75 Years Ago (November 1938): National Auto Show Opens; First Yearbook Published; Sun Roof Bows

With the 1939 National Automobile Show opening in New York City on Nov. 11, 1938, Ward’s Automotive Reports, in a Nov. 5, story, says that despite earlier new-model introductions, “It appears that a good deal of buying has been delayed until prospects can see all the cars side by side, and the rising momentum of business generally is likely to bring out good crowds.” However, “the drift of developments in the industry is acting this year to cut down on the predominant importance of the New York show.” Major shows in Detroit and Chicago will begin simultaneously and will be looked at as “guideposts of the forthcoming year just as significant as the outline of things to come drawn at New York.”

In a Nov. 12 auto show follow-up story, it is noted that “Automobile shows in New York, Chicago and Detroit opened a few hours before Ward’s went to press. A telephonic and telegraphic survey found large crowds at New York particularly interested in Cadillac and Buick among General Motors products, along with Hupp Skylark, Studebaker and Graham among the independents. The separate Ford-Mercury-Zephyr exhibit (also) attracted considerable attention.” Satisfactory crowds and “good buying” were reported from Chicago, while Detroit attendees showed, “considerable interest and buying earlier than usual.”

The Nov.12 issue also informs readers that Ward's 1939 Automotive Year Book, the first annual effort of its kind, came off the presses this week and is being mailed gratis to all subscribers of Ward’s Automotive Reports.” Attached to the book is a stamped, self-addressed postcard to be returned on receipt of the book. The card also provides a way to order additional books at $2.50 each. “Subsequent yearly editions will constantly be made more complete as our facilities permit.”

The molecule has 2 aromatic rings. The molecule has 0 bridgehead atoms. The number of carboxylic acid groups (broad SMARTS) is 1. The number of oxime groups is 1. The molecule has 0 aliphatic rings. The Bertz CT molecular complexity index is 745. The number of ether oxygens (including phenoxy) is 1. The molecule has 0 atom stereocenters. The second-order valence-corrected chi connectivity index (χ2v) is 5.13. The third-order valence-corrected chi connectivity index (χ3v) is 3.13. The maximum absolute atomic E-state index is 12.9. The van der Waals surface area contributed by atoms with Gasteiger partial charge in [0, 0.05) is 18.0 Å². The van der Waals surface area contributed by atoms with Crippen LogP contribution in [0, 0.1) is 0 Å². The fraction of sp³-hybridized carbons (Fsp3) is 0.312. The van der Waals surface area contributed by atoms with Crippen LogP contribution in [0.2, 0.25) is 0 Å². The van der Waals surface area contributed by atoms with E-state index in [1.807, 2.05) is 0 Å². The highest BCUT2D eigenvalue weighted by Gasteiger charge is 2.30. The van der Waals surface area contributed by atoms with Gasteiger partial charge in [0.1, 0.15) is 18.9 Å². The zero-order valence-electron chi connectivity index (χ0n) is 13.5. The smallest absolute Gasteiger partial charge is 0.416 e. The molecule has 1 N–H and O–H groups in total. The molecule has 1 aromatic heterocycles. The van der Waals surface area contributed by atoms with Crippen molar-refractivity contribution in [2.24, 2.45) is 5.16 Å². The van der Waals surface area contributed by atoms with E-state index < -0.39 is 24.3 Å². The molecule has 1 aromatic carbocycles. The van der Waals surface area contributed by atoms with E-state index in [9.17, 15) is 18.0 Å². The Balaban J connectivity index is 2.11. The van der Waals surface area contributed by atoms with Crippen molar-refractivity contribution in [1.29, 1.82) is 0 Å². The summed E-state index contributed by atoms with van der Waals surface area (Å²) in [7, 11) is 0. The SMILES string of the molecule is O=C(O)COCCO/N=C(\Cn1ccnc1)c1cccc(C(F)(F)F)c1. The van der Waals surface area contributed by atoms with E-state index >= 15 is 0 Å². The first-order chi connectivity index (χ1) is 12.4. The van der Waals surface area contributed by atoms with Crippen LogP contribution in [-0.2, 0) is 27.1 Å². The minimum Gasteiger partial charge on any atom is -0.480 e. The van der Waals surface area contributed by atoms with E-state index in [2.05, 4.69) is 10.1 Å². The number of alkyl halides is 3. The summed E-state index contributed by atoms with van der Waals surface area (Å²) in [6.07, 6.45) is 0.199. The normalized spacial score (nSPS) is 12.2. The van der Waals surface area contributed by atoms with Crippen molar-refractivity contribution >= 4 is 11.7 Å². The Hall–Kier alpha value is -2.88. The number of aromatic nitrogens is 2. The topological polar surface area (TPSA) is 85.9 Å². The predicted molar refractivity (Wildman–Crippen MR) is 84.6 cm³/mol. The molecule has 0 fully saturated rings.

A successful innovation in Europe, GM’s Fisher Body is introducing the “sunshine top,” featuring a mechanism in which “a section roof slides back to open the front compartment to the sky.” Some “specialty buying” will undoubtedly be in the market for this body type in ’39 and “more will be manifested as the idea becomes less revolutionary.” At the same time, WAR says “well-grounded” reports indicate “a vacuum-operated disappearing convertible top will go into production shortly” for Dodge and Plymouth cars. The mechanism, operated by a control mounted on the instrument panel, will “undoubtedly meet substantial response” from potential ragtop buyers put off by the difficulty of manually raising and lowering a convertible top.